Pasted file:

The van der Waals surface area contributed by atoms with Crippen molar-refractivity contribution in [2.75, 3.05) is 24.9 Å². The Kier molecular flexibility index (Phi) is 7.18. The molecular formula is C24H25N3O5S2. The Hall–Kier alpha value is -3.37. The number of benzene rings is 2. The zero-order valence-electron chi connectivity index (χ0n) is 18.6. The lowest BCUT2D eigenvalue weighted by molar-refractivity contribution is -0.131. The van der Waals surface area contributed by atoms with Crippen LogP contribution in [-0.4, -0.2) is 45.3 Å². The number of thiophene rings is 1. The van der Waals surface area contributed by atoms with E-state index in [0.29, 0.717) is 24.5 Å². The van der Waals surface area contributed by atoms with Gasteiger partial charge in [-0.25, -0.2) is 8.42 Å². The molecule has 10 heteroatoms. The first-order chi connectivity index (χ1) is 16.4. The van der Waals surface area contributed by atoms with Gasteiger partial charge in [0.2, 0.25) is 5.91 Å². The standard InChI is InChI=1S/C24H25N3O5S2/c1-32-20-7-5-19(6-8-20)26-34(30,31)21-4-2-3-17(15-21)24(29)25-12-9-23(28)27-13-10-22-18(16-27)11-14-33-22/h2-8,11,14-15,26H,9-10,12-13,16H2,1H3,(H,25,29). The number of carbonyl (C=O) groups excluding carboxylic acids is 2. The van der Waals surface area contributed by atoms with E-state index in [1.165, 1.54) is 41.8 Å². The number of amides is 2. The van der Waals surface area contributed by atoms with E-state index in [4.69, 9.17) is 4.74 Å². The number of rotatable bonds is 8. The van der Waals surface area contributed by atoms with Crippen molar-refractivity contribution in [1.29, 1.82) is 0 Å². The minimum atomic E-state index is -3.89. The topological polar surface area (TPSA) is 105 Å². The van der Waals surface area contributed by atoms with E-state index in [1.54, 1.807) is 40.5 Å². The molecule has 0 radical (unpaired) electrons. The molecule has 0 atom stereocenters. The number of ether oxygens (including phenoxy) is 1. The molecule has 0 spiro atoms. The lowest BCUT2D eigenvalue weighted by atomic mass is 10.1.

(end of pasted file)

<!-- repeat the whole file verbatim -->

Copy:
The van der Waals surface area contributed by atoms with Crippen molar-refractivity contribution in [2.75, 3.05) is 24.9 Å². The Kier molecular flexibility index (Phi) is 7.18. The molecular formula is C24H25N3O5S2. The Hall–Kier alpha value is -3.37. The number of benzene rings is 2. The zero-order valence-electron chi connectivity index (χ0n) is 18.6. The lowest BCUT2D eigenvalue weighted by molar-refractivity contribution is -0.131. The van der Waals surface area contributed by atoms with Crippen LogP contribution in [-0.4, -0.2) is 45.3 Å². The number of thiophene rings is 1. The van der Waals surface area contributed by atoms with E-state index in [0.29, 0.717) is 24.5 Å². The van der Waals surface area contributed by atoms with Gasteiger partial charge in [-0.25, -0.2) is 8.42 Å². The molecule has 10 heteroatoms. The first-order chi connectivity index (χ1) is 16.4. The van der Waals surface area contributed by atoms with Gasteiger partial charge in [0.2, 0.25) is 5.91 Å². The standard InChI is InChI=1S/C24H25N3O5S2/c1-32-20-7-5-19(6-8-20)26-34(30,31)21-4-2-3-17(15-21)24(29)25-12-9-23(28)27-13-10-22-18(16-27)11-14-33-22/h2-8,11,14-15,26H,9-10,12-13,16H2,1H3,(H,25,29). The number of carbonyl (C=O) groups excluding carboxylic acids is 2. The van der Waals surface area contributed by atoms with E-state index in [1.165, 1.54) is 41.8 Å². The number of amides is 2. The van der Waals surface area contributed by atoms with E-state index in [4.69, 9.17) is 4.74 Å². The number of rotatable bonds is 8. The van der Waals surface area contributed by atoms with Crippen molar-refractivity contribution in [1.29, 1.82) is 0 Å². The minimum atomic E-state index is -3.89. The topological polar surface area (TPSA) is 105 Å². The van der Waals surface area contributed by atoms with E-state index in [1.54, 1.807) is 40.5 Å². The molecule has 0 radical (unpaired) electrons. The molecule has 0 atom stereocenters. The number of ether oxygens (including phenoxy) is 1. The molecule has 0 spiro atoms. The lowest BCUT2D eigenvalue weighted by atomic mass is 10.1.